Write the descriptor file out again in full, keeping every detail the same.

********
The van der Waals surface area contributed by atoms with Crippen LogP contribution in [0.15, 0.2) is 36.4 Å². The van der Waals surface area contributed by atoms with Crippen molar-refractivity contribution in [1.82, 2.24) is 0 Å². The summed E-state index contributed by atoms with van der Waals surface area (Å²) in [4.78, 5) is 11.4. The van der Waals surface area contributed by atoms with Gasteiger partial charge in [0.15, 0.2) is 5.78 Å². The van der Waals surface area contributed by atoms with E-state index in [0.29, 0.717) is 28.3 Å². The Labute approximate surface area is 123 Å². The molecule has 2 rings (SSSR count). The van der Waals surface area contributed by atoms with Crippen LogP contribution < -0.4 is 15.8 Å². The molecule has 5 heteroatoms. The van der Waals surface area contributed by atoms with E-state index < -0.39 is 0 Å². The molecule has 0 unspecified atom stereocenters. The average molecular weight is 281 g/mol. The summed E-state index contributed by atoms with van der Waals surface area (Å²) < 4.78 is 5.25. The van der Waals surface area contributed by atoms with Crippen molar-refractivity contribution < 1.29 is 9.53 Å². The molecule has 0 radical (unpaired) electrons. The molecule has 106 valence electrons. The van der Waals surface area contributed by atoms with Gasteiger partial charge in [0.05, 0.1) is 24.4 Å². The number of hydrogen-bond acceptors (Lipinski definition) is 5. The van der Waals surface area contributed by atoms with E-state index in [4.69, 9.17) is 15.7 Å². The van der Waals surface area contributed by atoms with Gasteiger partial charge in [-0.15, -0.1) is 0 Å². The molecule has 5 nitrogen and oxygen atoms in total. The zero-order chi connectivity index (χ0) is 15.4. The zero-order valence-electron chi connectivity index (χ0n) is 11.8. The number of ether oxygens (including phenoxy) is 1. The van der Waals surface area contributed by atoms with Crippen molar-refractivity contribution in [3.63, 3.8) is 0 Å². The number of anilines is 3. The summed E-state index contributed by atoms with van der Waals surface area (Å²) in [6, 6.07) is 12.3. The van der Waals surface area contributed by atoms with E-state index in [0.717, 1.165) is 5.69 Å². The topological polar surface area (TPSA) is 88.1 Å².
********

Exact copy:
The van der Waals surface area contributed by atoms with Crippen LogP contribution in [0.15, 0.2) is 36.4 Å². The van der Waals surface area contributed by atoms with Crippen molar-refractivity contribution in [1.82, 2.24) is 0 Å². The summed E-state index contributed by atoms with van der Waals surface area (Å²) in [4.78, 5) is 11.4. The van der Waals surface area contributed by atoms with Gasteiger partial charge in [0.15, 0.2) is 5.78 Å². The van der Waals surface area contributed by atoms with E-state index in [0.29, 0.717) is 28.3 Å². The Labute approximate surface area is 123 Å². The molecule has 2 rings (SSSR count). The van der Waals surface area contributed by atoms with Crippen LogP contribution < -0.4 is 15.8 Å². The molecule has 5 heteroatoms. The van der Waals surface area contributed by atoms with E-state index < -0.39 is 0 Å². The molecule has 0 unspecified atom stereocenters. The average molecular weight is 281 g/mol. The summed E-state index contributed by atoms with van der Waals surface area (Å²) < 4.78 is 5.25. The van der Waals surface area contributed by atoms with Crippen molar-refractivity contribution < 1.29 is 9.53 Å². The molecule has 0 radical (unpaired) electrons. The molecule has 106 valence electrons. The van der Waals surface area contributed by atoms with Gasteiger partial charge in [0.05, 0.1) is 24.4 Å². The number of hydrogen-bond acceptors (Lipinski definition) is 5. The van der Waals surface area contributed by atoms with E-state index in [4.69, 9.17) is 15.7 Å². The van der Waals surface area contributed by atoms with Gasteiger partial charge in [-0.15, -0.1) is 0 Å². The molecule has 5 nitrogen and oxygen atoms in total. The zero-order chi connectivity index (χ0) is 15.4. The zero-order valence-electron chi connectivity index (χ0n) is 11.8. The number of ether oxygens (including phenoxy) is 1. The van der Waals surface area contributed by atoms with Crippen molar-refractivity contribution in [3.63, 3.8) is 0 Å². The number of anilines is 3. The summed E-state index contributed by atoms with van der Waals surface area (Å²) in [6, 6.07) is 12.3. The van der Waals surface area contributed by atoms with E-state index in [0.717, 1.165) is 5.69 Å². The topological polar surface area (TPSA) is 88.1 Å².